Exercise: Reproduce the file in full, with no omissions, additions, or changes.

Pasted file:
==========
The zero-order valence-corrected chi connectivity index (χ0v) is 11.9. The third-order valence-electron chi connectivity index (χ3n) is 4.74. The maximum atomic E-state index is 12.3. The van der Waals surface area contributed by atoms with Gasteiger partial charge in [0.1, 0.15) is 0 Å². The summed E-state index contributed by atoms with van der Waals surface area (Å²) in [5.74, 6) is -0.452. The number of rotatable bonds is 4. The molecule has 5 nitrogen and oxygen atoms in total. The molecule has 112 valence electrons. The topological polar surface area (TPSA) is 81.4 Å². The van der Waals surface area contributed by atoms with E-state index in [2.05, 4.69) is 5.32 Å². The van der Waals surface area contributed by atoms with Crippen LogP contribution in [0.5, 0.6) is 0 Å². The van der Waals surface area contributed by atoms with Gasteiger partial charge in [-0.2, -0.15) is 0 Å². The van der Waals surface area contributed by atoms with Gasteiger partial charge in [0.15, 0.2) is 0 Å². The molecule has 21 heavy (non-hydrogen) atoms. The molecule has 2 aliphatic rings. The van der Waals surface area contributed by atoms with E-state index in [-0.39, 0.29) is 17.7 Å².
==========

The zero-order valence-corrected chi connectivity index (χ0v) is 11.9. The third-order valence-electron chi connectivity index (χ3n) is 4.74. The maximum atomic E-state index is 12.3. The van der Waals surface area contributed by atoms with Gasteiger partial charge in [0.1, 0.15) is 0 Å². The summed E-state index contributed by atoms with van der Waals surface area (Å²) in [5.74, 6) is -0.452. The number of rotatable bonds is 4. The molecule has 5 nitrogen and oxygen atoms in total. The molecule has 112 valence electrons. The topological polar surface area (TPSA) is 81.4 Å². The van der Waals surface area contributed by atoms with E-state index in [2.05, 4.69) is 5.32 Å². The van der Waals surface area contributed by atoms with Crippen LogP contribution in [0.5, 0.6) is 0 Å². The van der Waals surface area contributed by atoms with Gasteiger partial charge in [-0.2, -0.15) is 0 Å². The van der Waals surface area contributed by atoms with Gasteiger partial charge in [0.15, 0.2) is 0 Å². The molecule has 21 heavy (non-hydrogen) atoms. The molecule has 2 aliphatic rings. The van der Waals surface area contributed by atoms with E-state index in [-0.39, 0.29) is 17.7 Å².